Thursday, February 21, 2008

Falling Man, by Don DeLillo

This is the second book in a row that I read because of its cover. Falling Man, by Don DeLillo has an exquisitely designed jacket. The front of the book is a view of clouds from above, with a blue but nonetheless ominous horizon in the distance. Between the two words of the title, two thin vertical lines reach from the clouds up to near the top of the book. Extended above the lines, the words "A Novel" are printed vertically, in white. The words read top to bottom, so they appear to be falling from the sky towards the cloud floor. All this is interesting, but the clincher is not visible until you turn the book over. On the back, the cloudscape continues but in the midst of it, the tops of the twin towers are emerging. No other buildings are visible, just clouds all around, to the horizon. It's a great picture and very evocative. All kinds of emotional states can come out of it: tranquility, suspense, wonder, dread.

The book itself is less perfect than its cover, inevitably. It represents, presumably, an attempt to summarize or sample the effects of the September 11 terrorist attacks on selected individuals in New York City. It's very jumpy and sketchy, so I didn't have much emotional connection with any of the characters. The best character isn't given any emotional life at all: the performance artist known as "The Falling Man" who throws himself off of buildings and hangs from cables, in the attitude of the man in the famous 9/11 photograph, falling headfirst, wearing a suit, representing all our worst fears, free fall, total loss of control, the terror of impending violent death. The artist takes control of the uncontrollable, defines the indefinable. But he dies, in the end, of heart failure, unrelated to his vocation. He wasn't in control, after all. Nobody is. I don't need a novel to tell me that.

Sunday, February 17, 2008

People of the Book, by Geraldine Brooks

Last week I found myself at the bookstore, in spite of my resolution to read more library books in 2008. I was just killing time while waiting for someone, not planning to buy anything. But then I saw this book. The cover is very beautiful, a metalic gold and lapiz lazuli butterfly wing on a black background. The title is catchy--it's the phrase that the Qur'an uses to refer to people who are neither Muslims nor apostates; i.e., practicing Jews and faithful Christians. The subject matter includes many of my favorite topics: books, history, the interactions among different cultures. The author just won the Pulitzer Prize for her previous book.

All right, all right, I surrender. But I grabbed the book, took it to the checkout, bought it and fled the store, before I could come across any other irresistible finds.

Without going into a lot of detail, I will just say that the book lived up to expectations. The best thing I can say about it is that it went a long way towards healing the wounds inflicted on my soul by my reading of The Da Vinci Code. It's a kind of antidote for that terrible book--rational where Da Vinci is hysterical, historical where Da Vinci is fanciful, factual where DaVinci is, frankly, full of baloney.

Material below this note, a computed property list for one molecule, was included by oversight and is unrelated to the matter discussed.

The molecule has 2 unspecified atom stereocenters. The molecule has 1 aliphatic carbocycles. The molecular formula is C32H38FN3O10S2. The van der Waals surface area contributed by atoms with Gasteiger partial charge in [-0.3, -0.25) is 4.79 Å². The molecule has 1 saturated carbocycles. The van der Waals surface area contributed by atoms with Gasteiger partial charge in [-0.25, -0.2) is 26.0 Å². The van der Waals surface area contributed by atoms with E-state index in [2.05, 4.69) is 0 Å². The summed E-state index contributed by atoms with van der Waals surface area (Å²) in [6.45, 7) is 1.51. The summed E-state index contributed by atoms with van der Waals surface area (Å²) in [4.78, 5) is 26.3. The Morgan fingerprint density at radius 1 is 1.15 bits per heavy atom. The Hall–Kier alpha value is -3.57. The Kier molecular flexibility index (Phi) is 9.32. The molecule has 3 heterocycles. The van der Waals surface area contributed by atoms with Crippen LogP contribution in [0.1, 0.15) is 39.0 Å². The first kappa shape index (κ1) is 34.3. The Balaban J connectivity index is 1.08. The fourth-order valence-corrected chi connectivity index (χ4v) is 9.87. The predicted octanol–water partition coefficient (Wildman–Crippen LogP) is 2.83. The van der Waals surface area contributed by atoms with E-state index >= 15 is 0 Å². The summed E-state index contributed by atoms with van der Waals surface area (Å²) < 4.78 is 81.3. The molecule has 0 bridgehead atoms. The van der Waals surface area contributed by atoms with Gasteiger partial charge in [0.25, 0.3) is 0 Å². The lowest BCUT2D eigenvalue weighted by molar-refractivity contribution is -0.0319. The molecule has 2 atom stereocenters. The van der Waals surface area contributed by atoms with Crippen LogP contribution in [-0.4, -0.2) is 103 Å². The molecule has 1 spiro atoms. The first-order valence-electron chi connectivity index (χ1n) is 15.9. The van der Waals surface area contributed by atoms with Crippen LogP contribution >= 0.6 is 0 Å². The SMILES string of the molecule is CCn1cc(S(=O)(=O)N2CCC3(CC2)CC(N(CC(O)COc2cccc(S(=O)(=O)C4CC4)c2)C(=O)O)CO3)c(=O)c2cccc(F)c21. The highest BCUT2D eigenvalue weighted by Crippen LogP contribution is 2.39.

People of the Book has some of the same tone and techniques as Dan Brown's opus, I have to admit: mystery and speculation, sex and violence, feminism and glimpses of cultures sure to seem barbaric to modern readers. But it's all pretty tastefully executed, exquisitely researched and detailed.

. . .

I read to the end, as is my custom. The Afterword supplies all the actual facts that the imaginative novel was based on or inspired by. I had to read the dust jacket to find out that Geraldine Brooks is married to Tony Horwitz, who is the author of one of my most-often recommended books, Blue Latitudes. That's just literary trivia, I guess, no real significance but fun to know.

Sunday, February 03, 2008

Martin Luther King, Jr.

The library had a whole display of books by and about Dr. King in honor of his holiday last week. I picked up one called A Testament of Hope: The Essential Writings of Martin Luther King, Jr. I've read some biographies before but never sat down to read extensively King's message in his own words. There's no more powerful way to experience his life, other than to see and hear him delivering the message in person or on film. Having 700 pages of his writings, though, it's more dense, you can see the repetition of the key themes, and the way he phrased the same idea differently over time.

Here's just a sample of how Dr. King thought:

". . . there is within human nature an amazing potential for goodness. There is within human nature somethin that can respond to goodness. I know somebody's liable to say that this is an unrealistic movement if it goes on believing that all people are good. Well, I didn't say that. I think the students are realistic enough to believe that there is a strange dichotomy of disturbing dualism within human nature. Many of the great philosophers and thinkers through the ages have seen this. It caused Ovid the Latin poet to say, "I see and approve the better things of life, but the evil things I do." It caused even Saint Augustine to say, "Lord, make me pure, but not yet." So that that is in human nature. Plato, centuries ago said that the human personality is like a charioteer with two headstrong horses, each wanting to go in different directions, so that within our own individual lives we see this conflict and certainly when we come to the collective life of man, we see a strange badness. But in spite of this there is something in human nature that can respond to goodness. So that man is neither innately good nor is he innately bad; he has potentialities for both. . . .

"And so the nonviolent resister never lets this idea go, that there is something within human nature that can respond to goodness."

Those are your reasonable words for today.